As another summer draws to a close we can all recall the newsworthy computer glitches and strikes which caused a great many flights to be delayed or cancelled, causing disruption and inconvenience to thousands of travellers.
Naturally, with the ever-expanding remit of fixed costs across the more traditional claims, a growing niche of the legal profession is basing itself on recovering damages arising out of flight delays.
These losses tend to be relatively minor in nature, often amounting to little more than a few hundred pounds. In usual circumstances, the costs of such claims would be restricted by the conventional small claims procedure in CPR 27. However, these cross-border claims allow litigants to recover necessarily incurred and proportionate costs under the European Small Claims Procedure. It is thus clear to see the potential for far more advantageous costs consequences when compared to pursuing these claims under CPR 27.
However, there has been scant guidance as to how the courts have been arriving at their “necessarily incurred and proportionate” figures when assessing bills. It is often the case that little explanation is given to their reasoning and the often recognised inconsistency between courts becomes apparent once more. Thankfully the ruling in Senior v Blue Air Management Solution SRL should give practitioners some food for thought on how flight delay costs assessments should be conducted.
In the first instance, a costs claim of £1,401 (inclusive of court fees) was reduced to a “necessary and proportionate” total of £205 for a substantive claim which settled for £352.68. As was often the case, no further explanation for the reductions was given.
On appeal, Judge Graham Wood QC outlined why these short form decisions were unacceptable. Such significant reductions for proportionality with little transparency or explanation were deemed inscrutable by any reviewing court. He helpfully (for costs practitioners at least) followed the approach set out by the Master of the Rolls in West v Stockport NHS Foundation Trust, when proportionality is engaged as an issue, as it most likely will be on substantive claims of a modest nature.
Judge Wood ruled that costs in these claims should, as in West, be assessed on a line-by-line basis, having regard to CPR 44.3(5) and CPR 44.4(1) when doing so. Only once this is done should the proportionality of the total figure be considered. Should this be disproportionate, then the assessing judge should revisit various stages of the litigation to see if a proportionality reduction would be appropriate, all the while excluding the unavoidable costs such as court fees.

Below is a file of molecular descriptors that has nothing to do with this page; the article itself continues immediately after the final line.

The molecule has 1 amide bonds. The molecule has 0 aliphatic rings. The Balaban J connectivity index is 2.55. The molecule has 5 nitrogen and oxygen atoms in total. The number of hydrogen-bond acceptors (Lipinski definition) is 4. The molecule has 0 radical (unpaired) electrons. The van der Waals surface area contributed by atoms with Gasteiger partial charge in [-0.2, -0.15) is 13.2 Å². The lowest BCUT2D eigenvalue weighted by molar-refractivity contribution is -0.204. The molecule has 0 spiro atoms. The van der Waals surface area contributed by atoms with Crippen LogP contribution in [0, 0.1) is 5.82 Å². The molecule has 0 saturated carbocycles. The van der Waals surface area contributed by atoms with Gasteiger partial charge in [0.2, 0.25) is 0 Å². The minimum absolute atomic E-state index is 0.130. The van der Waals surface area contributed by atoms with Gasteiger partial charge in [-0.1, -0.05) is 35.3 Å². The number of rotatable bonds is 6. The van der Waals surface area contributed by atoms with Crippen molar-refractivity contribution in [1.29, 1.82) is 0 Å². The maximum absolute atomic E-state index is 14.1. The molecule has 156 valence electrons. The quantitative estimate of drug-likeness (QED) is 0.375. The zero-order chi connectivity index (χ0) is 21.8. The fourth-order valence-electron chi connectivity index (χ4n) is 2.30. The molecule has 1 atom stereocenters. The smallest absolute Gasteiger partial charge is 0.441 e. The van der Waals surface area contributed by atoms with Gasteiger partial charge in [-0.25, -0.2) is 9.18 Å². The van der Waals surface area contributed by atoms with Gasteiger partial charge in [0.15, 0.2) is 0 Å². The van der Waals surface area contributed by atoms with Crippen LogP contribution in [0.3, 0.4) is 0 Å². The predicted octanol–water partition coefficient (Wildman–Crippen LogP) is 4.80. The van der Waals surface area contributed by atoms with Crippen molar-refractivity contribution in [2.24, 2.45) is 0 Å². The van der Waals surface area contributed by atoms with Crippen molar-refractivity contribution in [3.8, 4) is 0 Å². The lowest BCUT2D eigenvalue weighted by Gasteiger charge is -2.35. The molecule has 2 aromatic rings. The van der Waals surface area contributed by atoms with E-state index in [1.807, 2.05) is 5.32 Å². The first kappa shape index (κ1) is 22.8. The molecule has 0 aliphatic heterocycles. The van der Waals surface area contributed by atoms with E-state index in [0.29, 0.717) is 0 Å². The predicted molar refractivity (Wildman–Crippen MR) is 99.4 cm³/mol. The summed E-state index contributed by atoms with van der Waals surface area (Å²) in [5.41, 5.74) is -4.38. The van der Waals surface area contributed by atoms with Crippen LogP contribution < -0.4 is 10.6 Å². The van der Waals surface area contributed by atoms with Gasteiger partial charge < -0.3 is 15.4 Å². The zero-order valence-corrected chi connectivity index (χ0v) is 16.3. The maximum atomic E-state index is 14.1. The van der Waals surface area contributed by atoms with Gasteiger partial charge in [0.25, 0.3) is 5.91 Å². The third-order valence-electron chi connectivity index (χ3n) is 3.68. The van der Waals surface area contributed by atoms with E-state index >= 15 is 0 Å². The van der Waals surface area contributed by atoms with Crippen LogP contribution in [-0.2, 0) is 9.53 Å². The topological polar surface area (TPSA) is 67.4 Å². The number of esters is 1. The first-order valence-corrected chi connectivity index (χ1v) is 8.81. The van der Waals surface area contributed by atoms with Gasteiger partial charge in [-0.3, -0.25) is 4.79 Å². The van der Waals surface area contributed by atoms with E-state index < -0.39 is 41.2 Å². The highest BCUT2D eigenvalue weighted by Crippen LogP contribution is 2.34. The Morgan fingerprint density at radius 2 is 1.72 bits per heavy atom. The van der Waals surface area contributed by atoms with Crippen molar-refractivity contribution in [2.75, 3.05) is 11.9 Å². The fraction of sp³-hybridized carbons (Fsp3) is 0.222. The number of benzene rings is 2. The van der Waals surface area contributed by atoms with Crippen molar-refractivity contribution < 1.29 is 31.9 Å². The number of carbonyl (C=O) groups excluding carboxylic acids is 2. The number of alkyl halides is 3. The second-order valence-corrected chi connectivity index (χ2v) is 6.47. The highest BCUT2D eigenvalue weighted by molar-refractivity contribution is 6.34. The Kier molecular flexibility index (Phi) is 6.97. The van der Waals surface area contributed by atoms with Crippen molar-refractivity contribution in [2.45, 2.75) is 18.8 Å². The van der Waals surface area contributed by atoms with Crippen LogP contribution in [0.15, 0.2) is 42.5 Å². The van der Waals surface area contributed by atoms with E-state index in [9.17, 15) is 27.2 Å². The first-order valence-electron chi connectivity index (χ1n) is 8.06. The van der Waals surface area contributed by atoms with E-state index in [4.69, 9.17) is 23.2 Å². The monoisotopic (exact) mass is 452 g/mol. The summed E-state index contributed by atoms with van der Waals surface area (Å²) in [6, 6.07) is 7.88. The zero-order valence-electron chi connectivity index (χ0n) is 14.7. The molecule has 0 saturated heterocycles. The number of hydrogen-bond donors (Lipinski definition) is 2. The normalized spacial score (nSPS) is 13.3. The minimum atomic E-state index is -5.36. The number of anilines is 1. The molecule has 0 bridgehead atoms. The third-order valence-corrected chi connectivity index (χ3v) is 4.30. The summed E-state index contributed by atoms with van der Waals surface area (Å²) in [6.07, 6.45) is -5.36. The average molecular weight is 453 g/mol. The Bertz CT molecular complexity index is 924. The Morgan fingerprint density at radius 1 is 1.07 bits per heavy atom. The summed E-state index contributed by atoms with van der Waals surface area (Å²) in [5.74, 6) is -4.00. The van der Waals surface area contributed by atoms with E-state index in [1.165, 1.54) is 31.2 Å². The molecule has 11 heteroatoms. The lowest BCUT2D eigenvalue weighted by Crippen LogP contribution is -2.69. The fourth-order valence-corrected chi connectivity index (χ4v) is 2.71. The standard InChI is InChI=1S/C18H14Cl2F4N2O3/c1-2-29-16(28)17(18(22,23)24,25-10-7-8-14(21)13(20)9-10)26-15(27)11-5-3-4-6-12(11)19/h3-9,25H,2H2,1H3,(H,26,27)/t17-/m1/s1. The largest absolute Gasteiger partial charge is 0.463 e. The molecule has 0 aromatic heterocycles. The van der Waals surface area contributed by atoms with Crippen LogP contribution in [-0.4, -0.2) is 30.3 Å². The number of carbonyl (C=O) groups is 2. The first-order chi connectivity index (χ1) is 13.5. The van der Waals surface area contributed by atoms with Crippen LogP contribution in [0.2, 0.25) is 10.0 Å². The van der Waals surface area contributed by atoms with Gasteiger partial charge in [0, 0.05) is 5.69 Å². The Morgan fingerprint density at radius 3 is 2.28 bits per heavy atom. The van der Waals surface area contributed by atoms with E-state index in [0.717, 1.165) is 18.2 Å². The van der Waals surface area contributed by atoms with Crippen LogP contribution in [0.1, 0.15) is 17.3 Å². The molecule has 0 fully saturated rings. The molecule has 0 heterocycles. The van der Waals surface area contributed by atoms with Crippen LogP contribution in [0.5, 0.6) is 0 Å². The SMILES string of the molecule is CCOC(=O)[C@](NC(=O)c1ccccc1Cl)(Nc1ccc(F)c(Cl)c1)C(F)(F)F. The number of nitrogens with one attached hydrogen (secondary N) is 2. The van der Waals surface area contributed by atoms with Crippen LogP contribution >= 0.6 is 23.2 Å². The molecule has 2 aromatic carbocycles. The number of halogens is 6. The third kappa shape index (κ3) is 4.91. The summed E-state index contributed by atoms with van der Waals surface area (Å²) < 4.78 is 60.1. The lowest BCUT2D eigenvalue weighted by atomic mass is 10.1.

After any reductions for specific stages of the litigation, the figure presented would be the final amount to be allowed. This “clear and transparent” figure would be scrutable by a reviewing court and should not be subject to a “stepping back” reduction for proportionality.
This approach will almost certainly add a burden to the assessing judge, but the ability of a reviewing court to scrutinise a costs decision must be maintained. On a practical note, one thing receiving parties must take away from this ruling is to always provide a breakdown of their costs, as it appears that these are not routinely provided.
From a practitioner’s perspective, the provision of any guidance from the courts on proportionality is welcome. This decision proves particularly welcome as guidance of how an assessing judge should apply the principles laid out by the Court of Appeal in West.
Of course, whilst the principles of West take time to bed in, we are yet to see how long the European Small Claims Procedure (which is the basis for claims of this nature) will survive as the current Brexit deadline of 31 October 2019 rapidly approaches. Deal? No deal? We will, as ever, have to continue to watch this space.